BY GABRIEL EWEPU
SINCE President Goodluck Jonathan made u-turn on national conference and set up a 13-man committee led by Senator Femi Okurounmu, to work out modalities for holding the dialogue, the polity has been awash with mixed views concerning the necessity or otherwise of the exercise.
Among those, who have opposed the idea and argued that it was tied to 2015 polls are All Progressives Congress (APC) Leader, Asiwaju Bola Ahmed Tinubu, Senator Babafemi Ojudu and some lawyers among others.
Those on the side of the President include Chief Ebenezer Babatope, former Minister of Transport and member of the Board of Trustees (BoT), Peoples Democratic Party, PDP, Chief Cliff Mbagwu, Evangelist Elliot Uko and some eminent Nigerians. Contributing to the debate, Mr. Christopher Onwukwe, said if the national conference can help arrest the current challenges plaguing the nation he was in support.
“If the national dialogue can tackle our present challenges as a nation, I support Mr. President’s sense of reasoning and concern. You know it is become has become a nightmare in our country as we have continued to live with the menace of insecurity; terrorism, kidnapping, and incessant strikes in virtually all the sectors, unemployment, power, and among others.
“That is why the national conference is needed, in order for every segment of the Nigerian society to meet and iron out these national problems staring at us. I hope it will be a solution to the challenges we have now and those who will represent us will tackle these issues on our behalf.
“My advice to those who will represent each state or ethnic group is that they should consult with people who are not politicians in their domain and report back to Mr. President. And I see this national conference addressing any negative occurrence in 2015 election,” Onwukwe added.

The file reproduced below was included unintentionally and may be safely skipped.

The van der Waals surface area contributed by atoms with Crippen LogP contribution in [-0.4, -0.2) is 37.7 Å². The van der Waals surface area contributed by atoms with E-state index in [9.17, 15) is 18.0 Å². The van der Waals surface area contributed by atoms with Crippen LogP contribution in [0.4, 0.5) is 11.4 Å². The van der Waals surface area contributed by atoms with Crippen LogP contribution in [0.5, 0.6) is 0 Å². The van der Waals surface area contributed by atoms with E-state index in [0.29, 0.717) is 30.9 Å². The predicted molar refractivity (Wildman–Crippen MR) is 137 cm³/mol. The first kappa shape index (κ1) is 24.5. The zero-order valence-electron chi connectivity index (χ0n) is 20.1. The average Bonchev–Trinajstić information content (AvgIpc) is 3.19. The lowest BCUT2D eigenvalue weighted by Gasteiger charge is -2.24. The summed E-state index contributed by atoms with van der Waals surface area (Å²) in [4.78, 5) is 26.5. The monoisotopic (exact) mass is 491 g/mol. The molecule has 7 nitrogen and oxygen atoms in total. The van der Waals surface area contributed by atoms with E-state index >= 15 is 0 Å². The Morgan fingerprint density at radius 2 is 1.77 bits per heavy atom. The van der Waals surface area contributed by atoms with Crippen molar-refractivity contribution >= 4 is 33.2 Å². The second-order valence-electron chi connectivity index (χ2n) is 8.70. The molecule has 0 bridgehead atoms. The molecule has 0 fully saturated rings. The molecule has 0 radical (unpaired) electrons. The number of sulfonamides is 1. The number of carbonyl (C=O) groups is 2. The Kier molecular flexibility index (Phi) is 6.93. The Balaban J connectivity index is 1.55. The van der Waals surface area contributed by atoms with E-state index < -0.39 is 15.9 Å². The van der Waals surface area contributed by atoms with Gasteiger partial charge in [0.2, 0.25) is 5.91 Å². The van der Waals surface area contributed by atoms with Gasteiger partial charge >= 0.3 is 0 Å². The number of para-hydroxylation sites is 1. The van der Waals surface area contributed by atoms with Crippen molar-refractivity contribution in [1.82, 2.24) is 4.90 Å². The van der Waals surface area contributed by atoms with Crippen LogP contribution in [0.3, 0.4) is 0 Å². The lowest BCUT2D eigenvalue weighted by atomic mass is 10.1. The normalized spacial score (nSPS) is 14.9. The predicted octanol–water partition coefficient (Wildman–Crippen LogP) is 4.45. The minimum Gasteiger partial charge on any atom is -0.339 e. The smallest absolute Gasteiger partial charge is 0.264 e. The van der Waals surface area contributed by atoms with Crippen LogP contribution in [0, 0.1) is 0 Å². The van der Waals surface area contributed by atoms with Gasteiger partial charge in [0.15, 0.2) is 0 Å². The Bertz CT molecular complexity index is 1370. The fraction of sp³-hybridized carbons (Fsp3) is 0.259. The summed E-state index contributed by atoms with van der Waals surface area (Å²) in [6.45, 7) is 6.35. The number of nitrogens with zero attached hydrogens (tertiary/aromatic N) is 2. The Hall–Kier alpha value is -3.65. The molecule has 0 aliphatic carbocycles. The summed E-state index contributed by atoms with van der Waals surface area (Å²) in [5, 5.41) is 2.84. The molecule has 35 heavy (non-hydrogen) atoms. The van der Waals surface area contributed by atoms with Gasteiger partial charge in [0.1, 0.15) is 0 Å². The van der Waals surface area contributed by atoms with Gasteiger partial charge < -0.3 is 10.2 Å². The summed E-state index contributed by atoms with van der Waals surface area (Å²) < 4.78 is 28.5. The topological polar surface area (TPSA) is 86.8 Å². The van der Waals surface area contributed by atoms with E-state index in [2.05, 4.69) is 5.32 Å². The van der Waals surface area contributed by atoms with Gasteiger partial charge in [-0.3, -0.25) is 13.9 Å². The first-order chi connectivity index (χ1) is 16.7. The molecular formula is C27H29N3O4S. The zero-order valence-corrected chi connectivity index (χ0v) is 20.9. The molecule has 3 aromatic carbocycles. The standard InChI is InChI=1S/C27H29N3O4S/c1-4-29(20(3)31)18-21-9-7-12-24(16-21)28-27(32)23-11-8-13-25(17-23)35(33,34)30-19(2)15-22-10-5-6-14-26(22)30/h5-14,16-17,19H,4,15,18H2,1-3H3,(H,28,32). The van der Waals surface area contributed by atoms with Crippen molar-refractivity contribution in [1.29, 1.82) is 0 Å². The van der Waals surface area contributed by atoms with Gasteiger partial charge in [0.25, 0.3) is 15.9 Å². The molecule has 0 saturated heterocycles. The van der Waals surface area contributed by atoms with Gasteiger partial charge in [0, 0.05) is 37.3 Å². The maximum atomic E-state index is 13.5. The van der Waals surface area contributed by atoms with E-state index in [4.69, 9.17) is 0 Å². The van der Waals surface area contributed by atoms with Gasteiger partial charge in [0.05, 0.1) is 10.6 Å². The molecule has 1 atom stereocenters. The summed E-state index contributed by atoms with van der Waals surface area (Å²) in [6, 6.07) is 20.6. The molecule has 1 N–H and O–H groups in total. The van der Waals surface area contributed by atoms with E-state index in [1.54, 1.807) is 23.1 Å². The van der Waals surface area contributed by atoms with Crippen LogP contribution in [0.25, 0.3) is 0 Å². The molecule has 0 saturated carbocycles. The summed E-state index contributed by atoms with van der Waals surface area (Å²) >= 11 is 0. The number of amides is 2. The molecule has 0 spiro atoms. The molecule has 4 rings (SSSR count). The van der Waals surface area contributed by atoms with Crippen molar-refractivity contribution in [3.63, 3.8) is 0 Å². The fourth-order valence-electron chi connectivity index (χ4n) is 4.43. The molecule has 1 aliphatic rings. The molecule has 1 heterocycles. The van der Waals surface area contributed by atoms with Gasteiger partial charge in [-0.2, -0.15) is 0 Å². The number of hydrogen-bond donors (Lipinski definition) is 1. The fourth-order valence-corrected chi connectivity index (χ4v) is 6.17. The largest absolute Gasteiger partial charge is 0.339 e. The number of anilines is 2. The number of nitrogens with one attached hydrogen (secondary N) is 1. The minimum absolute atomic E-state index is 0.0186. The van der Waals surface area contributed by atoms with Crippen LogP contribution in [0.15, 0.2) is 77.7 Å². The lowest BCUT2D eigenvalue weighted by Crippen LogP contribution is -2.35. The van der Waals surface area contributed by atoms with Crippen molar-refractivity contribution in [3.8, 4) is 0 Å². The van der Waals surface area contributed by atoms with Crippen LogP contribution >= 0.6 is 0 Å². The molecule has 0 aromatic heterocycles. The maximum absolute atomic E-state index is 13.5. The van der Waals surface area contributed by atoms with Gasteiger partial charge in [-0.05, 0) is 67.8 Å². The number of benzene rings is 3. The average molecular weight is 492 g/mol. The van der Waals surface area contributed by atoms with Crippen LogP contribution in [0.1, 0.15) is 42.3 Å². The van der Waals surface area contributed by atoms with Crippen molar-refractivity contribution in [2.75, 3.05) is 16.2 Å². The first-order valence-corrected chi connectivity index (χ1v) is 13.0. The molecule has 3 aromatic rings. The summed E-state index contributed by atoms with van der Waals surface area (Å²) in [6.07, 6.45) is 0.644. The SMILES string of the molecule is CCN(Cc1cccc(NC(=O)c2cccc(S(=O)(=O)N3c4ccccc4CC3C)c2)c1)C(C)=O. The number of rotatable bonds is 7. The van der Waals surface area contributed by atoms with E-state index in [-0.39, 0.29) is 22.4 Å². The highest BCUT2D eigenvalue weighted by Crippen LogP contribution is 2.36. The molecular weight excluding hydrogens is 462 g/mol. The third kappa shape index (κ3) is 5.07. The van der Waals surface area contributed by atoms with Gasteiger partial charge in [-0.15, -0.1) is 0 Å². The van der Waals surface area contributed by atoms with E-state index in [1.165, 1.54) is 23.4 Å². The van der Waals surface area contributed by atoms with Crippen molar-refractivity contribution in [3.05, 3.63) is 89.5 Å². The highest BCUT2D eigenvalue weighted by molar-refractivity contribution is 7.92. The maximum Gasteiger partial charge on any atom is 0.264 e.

Meanwhile, a civil servant, Mr. Daniel Otodo, said: “For me, national conference will make no impact neither in the present economic realities in the country, nor in the future because all will end up in arguments and waste of time and resources.
“If the President still wants the conference to go on and Nigerians support it, let it be done at the local government level, like the town hall meeting. This will give the people at that level the opportunity to speak on what they feel in their own language, then to the state level before the federal level,” Otodo suggested.
There have been several national conferences before now, what those conferences could not address and solve include insecurity, marginalisation, ethno-religious crises, poverty, abuse of human rights, inequality, poverty, revenue generation, epileptic power supply, unemployment, impunity by political and religious leaders, corruption, political and religious violence and electoral offences.
Others include collapsed socio-economic infrastructure, environmental degradation, suspicion, fear and kidnapping among others.
The inability of past efforts to resolve these challenges raises the question: what can this national confab change? Only time will tell.